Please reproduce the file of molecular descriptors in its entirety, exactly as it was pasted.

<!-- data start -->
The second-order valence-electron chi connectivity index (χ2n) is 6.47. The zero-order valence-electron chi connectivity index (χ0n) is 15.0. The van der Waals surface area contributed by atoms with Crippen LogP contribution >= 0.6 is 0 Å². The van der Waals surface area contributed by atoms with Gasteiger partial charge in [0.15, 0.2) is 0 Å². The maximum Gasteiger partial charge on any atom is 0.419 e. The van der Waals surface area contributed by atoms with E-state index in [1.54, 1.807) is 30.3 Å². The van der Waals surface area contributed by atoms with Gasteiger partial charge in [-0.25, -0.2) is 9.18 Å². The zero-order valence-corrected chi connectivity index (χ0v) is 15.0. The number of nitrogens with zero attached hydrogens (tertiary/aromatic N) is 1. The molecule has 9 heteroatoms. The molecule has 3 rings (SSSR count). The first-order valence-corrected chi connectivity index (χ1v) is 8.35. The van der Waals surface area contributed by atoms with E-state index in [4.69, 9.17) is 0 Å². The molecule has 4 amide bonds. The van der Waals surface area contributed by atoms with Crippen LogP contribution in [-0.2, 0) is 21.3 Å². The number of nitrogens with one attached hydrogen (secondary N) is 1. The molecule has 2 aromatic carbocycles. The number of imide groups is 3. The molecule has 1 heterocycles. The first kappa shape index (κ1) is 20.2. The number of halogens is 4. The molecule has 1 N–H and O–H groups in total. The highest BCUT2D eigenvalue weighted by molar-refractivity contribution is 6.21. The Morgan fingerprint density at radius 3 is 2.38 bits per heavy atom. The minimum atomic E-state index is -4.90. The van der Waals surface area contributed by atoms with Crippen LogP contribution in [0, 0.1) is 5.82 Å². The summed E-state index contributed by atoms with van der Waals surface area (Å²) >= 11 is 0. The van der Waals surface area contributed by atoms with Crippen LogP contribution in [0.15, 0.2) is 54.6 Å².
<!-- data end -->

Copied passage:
The second-order valence-electron chi connectivity index (χ2n) is 6.47. The zero-order valence-electron chi connectivity index (χ0n) is 15.0. The van der Waals surface area contributed by atoms with Crippen LogP contribution >= 0.6 is 0 Å². The van der Waals surface area contributed by atoms with Gasteiger partial charge in [0.15, 0.2) is 0 Å². The maximum Gasteiger partial charge on any atom is 0.419 e. The van der Waals surface area contributed by atoms with E-state index in [1.54, 1.807) is 30.3 Å². The van der Waals surface area contributed by atoms with Gasteiger partial charge in [-0.25, -0.2) is 9.18 Å². The zero-order valence-corrected chi connectivity index (χ0v) is 15.0. The number of nitrogens with zero attached hydrogens (tertiary/aromatic N) is 1. The molecule has 9 heteroatoms. The molecule has 3 rings (SSSR count). The first-order valence-corrected chi connectivity index (χ1v) is 8.35. The van der Waals surface area contributed by atoms with E-state index in [4.69, 9.17) is 0 Å². The molecule has 4 amide bonds. The van der Waals surface area contributed by atoms with Crippen LogP contribution in [-0.2, 0) is 21.3 Å². The number of nitrogens with one attached hydrogen (secondary N) is 1. The molecule has 2 aromatic carbocycles. The number of imide groups is 3. The molecule has 1 heterocycles. The first kappa shape index (κ1) is 20.2. The number of halogens is 4. The molecule has 1 N–H and O–H groups in total. The highest BCUT2D eigenvalue weighted by molar-refractivity contribution is 6.21. The Morgan fingerprint density at radius 3 is 2.38 bits per heavy atom. The minimum atomic E-state index is -4.90. The van der Waals surface area contributed by atoms with Crippen LogP contribution in [0, 0.1) is 5.82 Å². The summed E-state index contributed by atoms with van der Waals surface area (Å²) >= 11 is 0. The van der Waals surface area contributed by atoms with Crippen LogP contribution in [0.15, 0.2) is 54.6 Å².